Tuesday October 13th, 2015

On Oct. 8, on the opening drive of the Colts’ 27–20 win over the Texans, Houston quarterback Ryan Mallett dropped back and fired a near-perfect spiral into the hands of running back Arian Foster. But instead of grasping the pass, Foster deflected the ball, which came to rest in the arms of Indianapolis safety Mike Adams. Interception.

Fact: The turnover was Foster’s fault, not Mallett’s. So why does it count as a negative statistic against Mallett? Likewise, why should NFL interceptions leader Matthew Stafford suffer the indignity of being picked apart on sports-talk radio when, for example, two of the Lions QB’s three INTs in a 42–17 loss to the Cardinals on Sunday were not his fault. Like an error in baseball, an interception should be attributed to the guiltiest culprit, not the man who happened to throw the ball.

Classifying interceptions in this manner would go miles toward changing people’s perceptions of quarterbacks. Tipped passes are not the only contributors to misleading interception statistics. If you were to watch film of all 400-plus picks thrown over an entire NFL season, you would find that barely half were the explicit fault of the quarterback. The rest can be traced to, among other things, poorly run receiver routes, miscommunication between players (good luck assigning blame without knowing the play call), blocking blunders that affect a quarterback either directly (he’s hit upon release) or indirectly (pressure forces a mechanically unsound throw), or situational circumstances. It’s vastly different if a QB is picked off on first-and-10 when his team is holding a lead than if he throws an interception on a Hail Mary or a desperate heave on third-and-long when trailing by multiple scores.

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Then there’s this: great defensive plays, which happen regularly in a league featuring the world’s best-prepared and most-gifted athletes. Rams cornerback Trumaine Johnson’s interception of the PackersAaron Rodgers on Sunday? Johnson simply made a brilliant diving catch on a quick pass in one-on-one coverage.

Of the interceptions that can accurately be pinned on a QB, most stem from imprecise throws. But often those picks are presumed to result from bad decisions, which are far less common than football analysts might have you believe. Though announcers and fans frequently suggest that an intercepted QB “stared down his receiver,” this doesn’t occur nearly as often as is suggested.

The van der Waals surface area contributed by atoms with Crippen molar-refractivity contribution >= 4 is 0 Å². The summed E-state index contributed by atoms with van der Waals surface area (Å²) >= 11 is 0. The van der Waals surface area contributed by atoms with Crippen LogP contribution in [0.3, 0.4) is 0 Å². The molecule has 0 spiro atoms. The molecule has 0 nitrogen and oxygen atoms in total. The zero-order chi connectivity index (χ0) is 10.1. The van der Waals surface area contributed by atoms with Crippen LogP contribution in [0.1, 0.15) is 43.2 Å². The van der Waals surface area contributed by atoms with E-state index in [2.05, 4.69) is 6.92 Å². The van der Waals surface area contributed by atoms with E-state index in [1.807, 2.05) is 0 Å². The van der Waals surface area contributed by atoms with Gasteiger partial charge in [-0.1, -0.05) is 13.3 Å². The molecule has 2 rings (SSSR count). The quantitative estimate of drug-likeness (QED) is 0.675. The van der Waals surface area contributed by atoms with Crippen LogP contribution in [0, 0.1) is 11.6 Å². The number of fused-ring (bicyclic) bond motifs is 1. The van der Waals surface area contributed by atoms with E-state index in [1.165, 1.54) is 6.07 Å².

Staring down a receiver isn’t even necessarily a terrible thing. For starters, a quarterback needs to look where he’s throwing; he’s not a point guard dishing a no-look pass. And if he’s working against man coverage, it usually doesn’t matter where his eyes go; the defender is typically focused on his receiver anyway. Only against certain zone schemes is a stare-down problematic. This is most evident on deep balls downfield, which often require the QB to influence the safety, steering him one way or another using his eyes. If the quarterback gets antsy and looks to his target too early, he’ll lead the safety to the ball. 

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But announcers rarely talk about staring down on these deep shots. Generally, that bromide is reserved for intermediate passes, where throws happen more quickly. And stare-downs aren’t even the cause of most intermediate interceptions. A good number of those passes come off three-step drop‑backs. With this quick timing, at such an early stage in a play, defenders are stationed where their coverage scheme puts them; their presence in a passing lane is largely a product of design. Much of the passing game is a function not of a receiver and quarterback beating a defender, but rather of an offensive design beating a defensive plan. When a certain route inherently defeats a particular coverage, it usually doesn’t matter if the quarterback stares down his receiver or not.

Are there instances when a quick-dropping quarterback looks at his target immediately and guides an underneath defender toward the ball? Of course. Just like there are instances when the offensive design beats the coverage but a defender makes a heroic play anyway. In these scenarios, an offensive coach might tell his QB to be a half-beat more patient with his eyes.

More emphatic, though, is the defensive coach telling his guy, Hey, great play!

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